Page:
There are probably as many versions of this salad as there are cooks who make it. It's a classic way to use stale bread. Tomatoes, onion, basil, red-wine vinegar, and olive oil are the other ingredients always included in panzanella in Italy. Some cooks soak the bread in water and then squeeze it out, others sprinkle the bread with water, and still others let the tomatoes' juices do the job. The choice at least partially depends on the degree of staleness. The proportions also vary widely, as do other additions: Cucumber is the most common, but all sorts of other ingredients appear, from celery to olives to anchovies. The additional ingredients should be used sparingly so that they don't overwhelm the primary flavors. Use the following recipe as a guide, not something to which you must strictly adhere, both in terms of ingredients and proportions — a leftover hard roll and a single luscious ripe tomato could be the basis for panzanella for one or two people. Like many of the best and simplest recipes, the quality of the ingredients is crucial — this is a recipe to make only when you have wonderful tomatoes and good bread.

1/2 pound stale country bread (Sourdough or good-quality

French or Italian bread works well, but it shouldn't be

too dense — heavy whole-grain breads or breads such

as pumpernickel or rye can make the dish leaden. Light

sandwich breads or breads such as challah will be mushy

and awful. My favorite bread for panzanella is

Incredibly Delicious' pepper Parmesan loaf.)

Approximately 1 cup water or juices from the tomatoes

2 cups seeded tomatoes, cut into bite-size chunks, peeled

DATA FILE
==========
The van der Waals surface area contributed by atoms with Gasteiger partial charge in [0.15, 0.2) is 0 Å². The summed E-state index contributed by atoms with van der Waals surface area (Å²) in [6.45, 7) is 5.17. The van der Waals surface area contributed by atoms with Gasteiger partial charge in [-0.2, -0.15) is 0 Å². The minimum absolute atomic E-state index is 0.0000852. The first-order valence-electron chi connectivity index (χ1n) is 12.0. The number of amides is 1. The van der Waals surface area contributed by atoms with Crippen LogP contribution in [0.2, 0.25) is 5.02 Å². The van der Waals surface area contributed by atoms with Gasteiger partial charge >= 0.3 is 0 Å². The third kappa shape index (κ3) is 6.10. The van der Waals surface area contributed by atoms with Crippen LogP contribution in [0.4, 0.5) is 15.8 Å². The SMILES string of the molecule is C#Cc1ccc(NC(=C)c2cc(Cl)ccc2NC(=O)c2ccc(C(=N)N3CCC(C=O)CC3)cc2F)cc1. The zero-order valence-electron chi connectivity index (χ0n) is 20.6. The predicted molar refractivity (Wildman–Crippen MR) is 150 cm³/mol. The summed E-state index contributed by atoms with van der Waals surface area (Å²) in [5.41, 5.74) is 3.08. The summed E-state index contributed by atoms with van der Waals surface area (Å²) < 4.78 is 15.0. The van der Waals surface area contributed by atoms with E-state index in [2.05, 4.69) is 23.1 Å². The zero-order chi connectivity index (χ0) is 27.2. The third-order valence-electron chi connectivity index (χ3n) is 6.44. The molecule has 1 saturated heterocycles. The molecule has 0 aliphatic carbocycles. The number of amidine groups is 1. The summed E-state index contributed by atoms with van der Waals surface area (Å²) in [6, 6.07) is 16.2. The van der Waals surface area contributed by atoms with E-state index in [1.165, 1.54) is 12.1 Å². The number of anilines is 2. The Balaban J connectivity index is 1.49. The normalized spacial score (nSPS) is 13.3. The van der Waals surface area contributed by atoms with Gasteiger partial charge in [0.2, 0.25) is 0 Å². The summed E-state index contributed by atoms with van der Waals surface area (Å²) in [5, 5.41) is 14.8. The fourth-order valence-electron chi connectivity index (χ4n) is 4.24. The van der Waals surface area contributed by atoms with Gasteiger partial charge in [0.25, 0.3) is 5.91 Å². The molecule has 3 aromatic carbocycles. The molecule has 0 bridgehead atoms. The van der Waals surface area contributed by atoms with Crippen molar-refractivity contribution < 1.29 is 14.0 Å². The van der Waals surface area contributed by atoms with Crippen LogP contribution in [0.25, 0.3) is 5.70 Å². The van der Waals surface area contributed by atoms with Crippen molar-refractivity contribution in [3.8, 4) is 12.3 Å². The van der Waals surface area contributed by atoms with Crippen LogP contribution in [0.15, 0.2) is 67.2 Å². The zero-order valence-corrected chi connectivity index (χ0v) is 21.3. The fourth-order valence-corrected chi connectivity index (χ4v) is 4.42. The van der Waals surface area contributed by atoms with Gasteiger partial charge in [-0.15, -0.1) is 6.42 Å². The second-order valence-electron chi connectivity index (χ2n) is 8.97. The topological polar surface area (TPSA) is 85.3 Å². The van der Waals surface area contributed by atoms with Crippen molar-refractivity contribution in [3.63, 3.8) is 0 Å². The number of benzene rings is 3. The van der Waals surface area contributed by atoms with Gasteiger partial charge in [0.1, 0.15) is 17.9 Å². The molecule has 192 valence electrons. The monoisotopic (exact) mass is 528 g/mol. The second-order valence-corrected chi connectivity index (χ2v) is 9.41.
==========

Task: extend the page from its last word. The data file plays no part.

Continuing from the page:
or not according to preference

1 cup thinly sliced red onion, loosely packed

1/4 cup extravirgin olive oil

2 tablespoons red-wine vinegar or balsamic vinegar

(more or less to taste)

1/2 cup fresh basil, thinly sliced

Salt and freshly ground pepper to taste

Additional ingredients (optional): thinly sliced seeded cucumber, minced garlic (add to the vinaigrette), pitted black or green olives, thinly sliced celery, scallions (instead of the onion), anchovies, parsley (instead of or in addition to the basil), crumbled feta or shaved Parmesan or Asiago (not traditional but very good)

Tear the bread into bite-sized pieces and place them in a large bowl. Toss the bread with the water or tomato juices and let it stand for about half an hour. You may need more or less bread, depending on its staleness. The water should be absorbed by the bread. If it still seems dry, add a little more water. While the bread is standing, dissolve 2 tablespoons salt in a bowl of water and add the sliced onion. After 30 minutes, rinse the onions under cold running water and squeeze to remove excess moisture. Add the onion, tomatoes, and any other ingredients to the bowl of bread.

Rinse the onions under cold running water and squeeze them to remove excess moisture. Add the onion, tomatoes, and any other ingredients to the bowl. Whisk together the oil, vinegar, and half of the basil, then drizzle the mixture over the contents of the bowl. Toss the ingredients gently but thoroughly. You can serve the panzanella immediately, but it is best to let it stand for 30 minutes to 1 hour to let the flavors mingle. Either way, sprinkle the remaining basil over the top just before serving. Serves four to eight.